Residents of the innumerable colonies in the East Zone of GHMC shudder at the mere mention of the impending summer, as it immediately brings to mind the phantoms of water travails they had to undergo last summer.
Borewells went totally dry, and tankers were hard to get due to unmanageable demand. Municipal water supply was all that they had to depend on, yet it came as a trickle. The situation, however, has not reached that stage as of now in the zone, though it is too early to arrive at conclusions.
“All the borewells parched. We had to get them flushed and deepened to have a replenishment of water. As of now, the situation is not that bad. But it could worsen in the coming days,” said G.B. Rao, a resident of Hill Colony.
However, not everybody is as fortunate. Many colonies in L.B. Nagar and Kothapet went absolutely dry years ago, and depend exclusively on tankers. Come summer, tankers are hard to get, due to high premium placed on water.
“Situation for us improved when a third borewell was dug in our apartment complex last year. But it has not lasted long, as a deeper bore-well by my immediate neighbour deprived us of water. It has become a perennial problem for us,” says P. Hanumanth Reddy, a telecom employee residing in Mohan Nagar.
Majority of the apartment dwellers in the areas surrounding Kothapet, Maruthi Nagar, Chaitanyapuri, Mohan Nagar, Green Hills Colony, and Telephone Colony depend on water tankers for their daily needs. Dwindling of municipal water is another major complaint.
“The duration of water supply has reduced to less than half-an-hour now. And the pressure too has decreased,” said Kalavathi, a domestic help who lives in a small portion of a house in Maruthi Nagar. Same is the complaint by Syed Bilal from Shankar Nagar slum of Malakpet.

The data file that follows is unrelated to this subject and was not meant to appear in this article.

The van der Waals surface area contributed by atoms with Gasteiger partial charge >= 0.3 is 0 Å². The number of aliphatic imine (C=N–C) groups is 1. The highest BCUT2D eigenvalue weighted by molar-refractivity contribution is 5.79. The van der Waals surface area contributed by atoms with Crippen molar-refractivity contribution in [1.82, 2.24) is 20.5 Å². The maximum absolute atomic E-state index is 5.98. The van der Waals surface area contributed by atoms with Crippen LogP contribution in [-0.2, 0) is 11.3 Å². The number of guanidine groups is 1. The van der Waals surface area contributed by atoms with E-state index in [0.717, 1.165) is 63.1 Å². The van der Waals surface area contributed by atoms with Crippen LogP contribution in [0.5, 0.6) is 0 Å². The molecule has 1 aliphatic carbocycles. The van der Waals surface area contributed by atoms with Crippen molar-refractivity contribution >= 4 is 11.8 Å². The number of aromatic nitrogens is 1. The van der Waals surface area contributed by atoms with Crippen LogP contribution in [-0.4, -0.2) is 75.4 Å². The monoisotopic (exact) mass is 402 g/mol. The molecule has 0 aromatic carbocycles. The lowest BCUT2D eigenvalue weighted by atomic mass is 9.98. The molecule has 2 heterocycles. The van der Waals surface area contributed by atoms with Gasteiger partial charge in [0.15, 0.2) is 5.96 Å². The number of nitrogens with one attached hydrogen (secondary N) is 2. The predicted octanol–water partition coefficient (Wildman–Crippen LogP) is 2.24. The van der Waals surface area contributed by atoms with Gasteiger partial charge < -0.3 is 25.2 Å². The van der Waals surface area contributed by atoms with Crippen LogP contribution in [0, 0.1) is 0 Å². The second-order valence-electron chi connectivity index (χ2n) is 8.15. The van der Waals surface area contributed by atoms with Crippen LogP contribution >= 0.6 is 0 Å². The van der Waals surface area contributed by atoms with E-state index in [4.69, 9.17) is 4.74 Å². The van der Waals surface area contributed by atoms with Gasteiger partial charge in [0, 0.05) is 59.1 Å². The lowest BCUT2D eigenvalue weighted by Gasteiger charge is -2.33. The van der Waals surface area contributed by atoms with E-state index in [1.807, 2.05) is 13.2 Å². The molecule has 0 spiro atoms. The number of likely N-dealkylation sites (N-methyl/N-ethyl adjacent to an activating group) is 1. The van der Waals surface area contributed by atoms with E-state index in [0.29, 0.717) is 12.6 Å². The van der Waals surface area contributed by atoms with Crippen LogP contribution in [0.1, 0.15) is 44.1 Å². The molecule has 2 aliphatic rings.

Most of the slums in the zone receive water through tankers plied by the Water Board once in two days. However, the situation at the JNNURM Colony in Abdullapurmet area of Hayatnagar has not seen any improvement since last summer.
About 63 borewells dug in the colony by the GHMC went totally dry last summer, due to which about 25 tankers were plied on daily basis. The situation remains the same even now, despite addition of 12 more borewells. “Lack of Metro water pipeline is leaving the colony thirsty. Seven to eight tankers each are plied by GHMC and Rural Water Supply department respectively to address the crisis. This number will increase with the advancement of summer,” an official from the Ranga Reddy collectorate says.
Another plan is to dig more borewells in an empty government land nearby, and lay pipelines from there to the colony. How far this plan, with inherent threat to groundwater resources, will sustain the colony is the moot question.